Basque carnivals, a colorful tradition in February

Basque carnivals, a c ...

Dance, music, entertainment and above all conviviality, these are terms that clearly define this custom from the south of France. Winter ends slowly to give way to spring, an important moment for the Basques who joyfully celebrate the renewal of life in the Pyrenees. Put on your mask and costume to enjoy the Basque carnivals during the month of February.

Photo report: AdobStok

basque carnival dance

Basque carnivals, a celebration not to be missed in the south of France

Every year, it is in February that you can participate in the Basque carnivals, and admire the magnificent colorful parades . Called Ihauteriak in Basque or even masquerade , this form of popular theater is a real spectacle. Listen to the music that rises in the streets of towns and villages, and let yourself be carried away by the festive atmosphere brought by all Basque generations. The end of January marks the arrival of spring , a time celebrated with customs and traditions such as the traditional awakening of the bear, or the condemnation of San Pantzar.

Take the opportunity to take pretty photos on the most beautiful spots in the Basque Country

Colorful Basque carnival costume
Basque carnival bell

Basque carnivals, an essential tradition in the Basque Country

Depending on the city, the carnival can last several weeks, with a variety of parades and workshops depending on the festivities organized. However, some customs are essential, such as :

  • The awakening of the bear which evokes the arrival of spring with the awakening of nature and the Pyrenees. He also launches the start of the carnival, when he descends the mountains.
  • The judgment and condemnation of San Pantzar , the scapegoat accused of all evils and burned at the end of the carnival in the public square.
  • The festive meal which follows the pyre, a convivial moment as the Basques know how to do.

Don't miss these Basque Country carnival highlights and let yourself be drawn into a parade of colorful entertainment.

Get on your bike to reach the different towns, and take part in the carnival of several localities. Between greenways, cycle paths and major routes , you have plenty to pedal about.

basque carnival sheep mask
Basque carnival mask

Basque carnivals, two times of celebration during the festivities

Some villages preserve traditions at the very heart of carnival. The residents are the real actors in this street show , through :

  • Santibate where young people take the appearance of Zirtzil, exuberant and grimacing characters. Dressed in costume and sometimes disheveled, they parade through houses with a colorful mask, or in makeup, to drink and eat.
  • Libertimendua, celebrated in Saint-Palais and Saint-Jean-Pied-de-Port, is a rather comical show composed of actors, musicians and dancers. On a Sunday morning, they entertain the public with pamphlets inspired by village life, bolantak dances and Zirtzil nonsense.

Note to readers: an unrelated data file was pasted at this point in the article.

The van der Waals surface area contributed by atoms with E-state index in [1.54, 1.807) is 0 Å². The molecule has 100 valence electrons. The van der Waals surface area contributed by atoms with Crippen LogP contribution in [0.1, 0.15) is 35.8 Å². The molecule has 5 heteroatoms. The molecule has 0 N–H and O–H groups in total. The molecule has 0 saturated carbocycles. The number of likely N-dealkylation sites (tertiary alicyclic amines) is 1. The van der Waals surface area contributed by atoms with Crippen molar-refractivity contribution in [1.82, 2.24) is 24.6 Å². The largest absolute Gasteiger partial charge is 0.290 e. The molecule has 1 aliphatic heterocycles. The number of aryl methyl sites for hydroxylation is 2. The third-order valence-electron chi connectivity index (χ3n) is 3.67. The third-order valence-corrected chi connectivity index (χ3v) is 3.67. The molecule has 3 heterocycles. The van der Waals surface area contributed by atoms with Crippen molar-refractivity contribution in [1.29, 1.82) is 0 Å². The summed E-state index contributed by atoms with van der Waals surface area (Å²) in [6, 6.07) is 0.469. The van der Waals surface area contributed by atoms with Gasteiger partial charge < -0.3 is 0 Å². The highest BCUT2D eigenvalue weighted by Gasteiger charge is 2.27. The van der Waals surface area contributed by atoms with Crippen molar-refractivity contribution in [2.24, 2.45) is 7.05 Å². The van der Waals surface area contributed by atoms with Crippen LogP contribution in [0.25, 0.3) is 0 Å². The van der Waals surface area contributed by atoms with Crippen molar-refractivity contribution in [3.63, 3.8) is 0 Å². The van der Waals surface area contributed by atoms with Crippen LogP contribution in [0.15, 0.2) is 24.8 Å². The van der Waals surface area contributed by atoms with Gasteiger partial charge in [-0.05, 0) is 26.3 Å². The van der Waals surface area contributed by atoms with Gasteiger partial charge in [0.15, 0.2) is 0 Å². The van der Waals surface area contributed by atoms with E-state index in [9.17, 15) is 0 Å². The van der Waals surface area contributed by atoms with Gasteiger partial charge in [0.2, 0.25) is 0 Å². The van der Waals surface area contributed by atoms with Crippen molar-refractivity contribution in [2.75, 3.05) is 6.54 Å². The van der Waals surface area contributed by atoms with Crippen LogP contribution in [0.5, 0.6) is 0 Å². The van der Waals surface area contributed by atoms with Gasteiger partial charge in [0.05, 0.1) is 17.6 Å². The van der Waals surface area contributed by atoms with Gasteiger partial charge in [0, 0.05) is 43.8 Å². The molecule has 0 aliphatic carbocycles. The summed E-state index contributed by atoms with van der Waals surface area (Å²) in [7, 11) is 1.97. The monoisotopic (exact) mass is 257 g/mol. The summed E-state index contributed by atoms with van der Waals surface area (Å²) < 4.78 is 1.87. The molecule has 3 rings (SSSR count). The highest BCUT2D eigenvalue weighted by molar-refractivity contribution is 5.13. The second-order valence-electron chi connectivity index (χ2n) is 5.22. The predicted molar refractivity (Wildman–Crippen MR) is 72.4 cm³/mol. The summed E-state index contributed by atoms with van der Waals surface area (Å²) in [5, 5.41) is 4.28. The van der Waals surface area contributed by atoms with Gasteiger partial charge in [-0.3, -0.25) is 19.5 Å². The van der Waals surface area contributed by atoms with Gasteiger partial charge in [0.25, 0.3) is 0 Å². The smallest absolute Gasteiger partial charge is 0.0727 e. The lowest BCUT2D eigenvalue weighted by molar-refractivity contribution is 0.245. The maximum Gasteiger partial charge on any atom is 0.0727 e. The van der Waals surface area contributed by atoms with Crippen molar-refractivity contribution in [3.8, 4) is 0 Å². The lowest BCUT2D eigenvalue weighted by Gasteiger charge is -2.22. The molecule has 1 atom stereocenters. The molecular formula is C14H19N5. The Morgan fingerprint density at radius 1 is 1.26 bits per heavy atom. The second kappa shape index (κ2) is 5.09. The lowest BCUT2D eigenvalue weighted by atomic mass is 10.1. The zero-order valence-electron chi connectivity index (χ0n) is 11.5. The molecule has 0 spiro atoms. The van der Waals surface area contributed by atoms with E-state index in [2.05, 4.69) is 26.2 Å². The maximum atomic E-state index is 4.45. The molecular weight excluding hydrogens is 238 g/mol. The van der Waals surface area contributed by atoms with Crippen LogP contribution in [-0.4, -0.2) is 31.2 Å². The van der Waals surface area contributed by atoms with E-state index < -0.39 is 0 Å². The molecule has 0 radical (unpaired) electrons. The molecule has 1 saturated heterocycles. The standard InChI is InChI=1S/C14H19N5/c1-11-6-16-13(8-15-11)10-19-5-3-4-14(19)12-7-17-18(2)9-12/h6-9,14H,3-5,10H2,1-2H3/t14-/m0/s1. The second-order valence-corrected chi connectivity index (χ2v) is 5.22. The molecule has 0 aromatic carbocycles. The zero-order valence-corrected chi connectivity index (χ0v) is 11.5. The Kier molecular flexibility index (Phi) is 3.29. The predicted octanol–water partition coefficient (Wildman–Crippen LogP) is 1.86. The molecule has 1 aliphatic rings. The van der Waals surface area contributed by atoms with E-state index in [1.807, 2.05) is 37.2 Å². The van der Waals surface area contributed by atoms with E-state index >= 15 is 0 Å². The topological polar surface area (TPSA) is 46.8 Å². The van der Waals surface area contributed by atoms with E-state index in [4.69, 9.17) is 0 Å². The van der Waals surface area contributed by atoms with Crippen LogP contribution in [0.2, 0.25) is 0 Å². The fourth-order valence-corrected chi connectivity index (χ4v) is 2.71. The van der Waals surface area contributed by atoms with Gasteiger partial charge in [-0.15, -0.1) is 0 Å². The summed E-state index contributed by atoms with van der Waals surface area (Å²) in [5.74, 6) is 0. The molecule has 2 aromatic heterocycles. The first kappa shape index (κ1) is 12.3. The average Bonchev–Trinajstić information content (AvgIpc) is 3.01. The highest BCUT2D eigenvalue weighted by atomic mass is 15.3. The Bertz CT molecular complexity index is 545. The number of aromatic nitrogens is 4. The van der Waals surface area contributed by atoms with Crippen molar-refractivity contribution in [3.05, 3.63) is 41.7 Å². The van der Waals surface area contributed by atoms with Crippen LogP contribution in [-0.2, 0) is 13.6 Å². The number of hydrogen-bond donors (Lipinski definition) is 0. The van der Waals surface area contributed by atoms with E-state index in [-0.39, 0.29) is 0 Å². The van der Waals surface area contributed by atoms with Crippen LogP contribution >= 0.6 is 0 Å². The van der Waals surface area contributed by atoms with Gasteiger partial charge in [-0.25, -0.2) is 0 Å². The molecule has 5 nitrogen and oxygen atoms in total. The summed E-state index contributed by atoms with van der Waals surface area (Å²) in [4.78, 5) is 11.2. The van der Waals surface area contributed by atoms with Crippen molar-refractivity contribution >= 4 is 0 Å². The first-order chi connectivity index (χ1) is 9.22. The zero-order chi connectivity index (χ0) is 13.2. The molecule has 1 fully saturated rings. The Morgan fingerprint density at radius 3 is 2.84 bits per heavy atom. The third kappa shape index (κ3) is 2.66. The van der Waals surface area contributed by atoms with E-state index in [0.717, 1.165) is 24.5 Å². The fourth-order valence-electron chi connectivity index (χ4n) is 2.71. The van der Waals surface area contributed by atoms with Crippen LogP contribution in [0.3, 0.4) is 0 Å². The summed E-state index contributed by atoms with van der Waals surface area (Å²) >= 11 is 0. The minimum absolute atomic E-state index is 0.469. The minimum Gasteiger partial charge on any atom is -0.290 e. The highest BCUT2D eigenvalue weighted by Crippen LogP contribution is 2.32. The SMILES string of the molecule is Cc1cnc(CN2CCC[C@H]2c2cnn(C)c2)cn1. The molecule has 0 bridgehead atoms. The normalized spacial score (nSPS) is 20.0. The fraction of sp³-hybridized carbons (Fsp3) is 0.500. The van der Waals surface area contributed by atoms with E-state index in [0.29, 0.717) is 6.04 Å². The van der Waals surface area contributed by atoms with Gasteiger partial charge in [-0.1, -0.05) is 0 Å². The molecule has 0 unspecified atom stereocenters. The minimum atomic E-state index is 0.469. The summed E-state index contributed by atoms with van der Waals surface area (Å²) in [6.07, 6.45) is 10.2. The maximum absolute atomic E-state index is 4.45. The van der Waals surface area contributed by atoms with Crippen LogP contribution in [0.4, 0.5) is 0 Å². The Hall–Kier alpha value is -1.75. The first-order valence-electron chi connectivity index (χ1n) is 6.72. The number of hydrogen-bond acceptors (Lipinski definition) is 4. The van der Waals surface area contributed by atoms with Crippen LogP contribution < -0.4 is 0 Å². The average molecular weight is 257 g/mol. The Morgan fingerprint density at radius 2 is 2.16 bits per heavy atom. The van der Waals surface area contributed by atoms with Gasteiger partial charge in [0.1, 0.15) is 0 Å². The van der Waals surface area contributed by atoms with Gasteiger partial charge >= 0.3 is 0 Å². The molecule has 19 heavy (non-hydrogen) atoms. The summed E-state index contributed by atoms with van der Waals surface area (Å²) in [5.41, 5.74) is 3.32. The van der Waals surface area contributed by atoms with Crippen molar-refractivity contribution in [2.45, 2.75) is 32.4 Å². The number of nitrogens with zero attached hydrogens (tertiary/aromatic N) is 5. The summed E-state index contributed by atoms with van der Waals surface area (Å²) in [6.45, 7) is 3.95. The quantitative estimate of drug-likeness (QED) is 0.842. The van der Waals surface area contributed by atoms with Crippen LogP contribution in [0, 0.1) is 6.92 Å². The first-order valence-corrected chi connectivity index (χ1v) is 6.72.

• The tour of houses by the Kaskarot is organized the day before the carnival. Costumed from head to toe, the young inhabitants make the quest while dancing in the streets of the village, without forgetting a single neighborhood.

Take the opportunity to visit Saint-Palais and Saint-Jean-Pied-de-Port

condemnation san pantzar

Basque carnivals organized in Saint-Jean-de-Luz and Bayonne

These two important cities in the Basque Country enliven the Basque carnival every year, each with their own particularity. In Saint-Jean-de-Luz, it always begins on the 1st Saturday of the month, starting with Bear Day. Between dances, parades and workshops, the week is punctuated with activities to end the following Saturday with Pantzar's trial and shared dinner. In Bayonne, it’s the school holidays that kick off the festivities. The inevitable awakening of the bear and the pyre of Pantzar mark the carnival, just like the Joaldunak procession. Wearing shivering pointy hats, sheepskins and large bells at their waist, they announce the arrival of carnival.

What if you took a little tour of Bayonne and Saint-Jean-de-Luz ?

san pantzar burned basque carnival

Basque carnivals, or Gizakunde in Spanish

Basque carnivals have their origins across the border, with the Spanish, who celebrate the end of winte. Here again, traditional dances and activities around the bear are the center of the event. Whether in Ituren or Zubieta, only the names change since Pantzar becomes Jantzilo and the bear becomes Hartza . Some characters appear in Spain with:

  • Dama, a man disguised as a woman,
  • Tunturru , the man with the drum,
  • Botellero, the man and his basket of apples.

Don't miss the Basque carnivals in February , you will be delighted to take part in these crazy days marked by good humor and conviviality. Of course other cities such as Biarritz, Hendaye, Bidart and Anglet.

basque carnival bell belt

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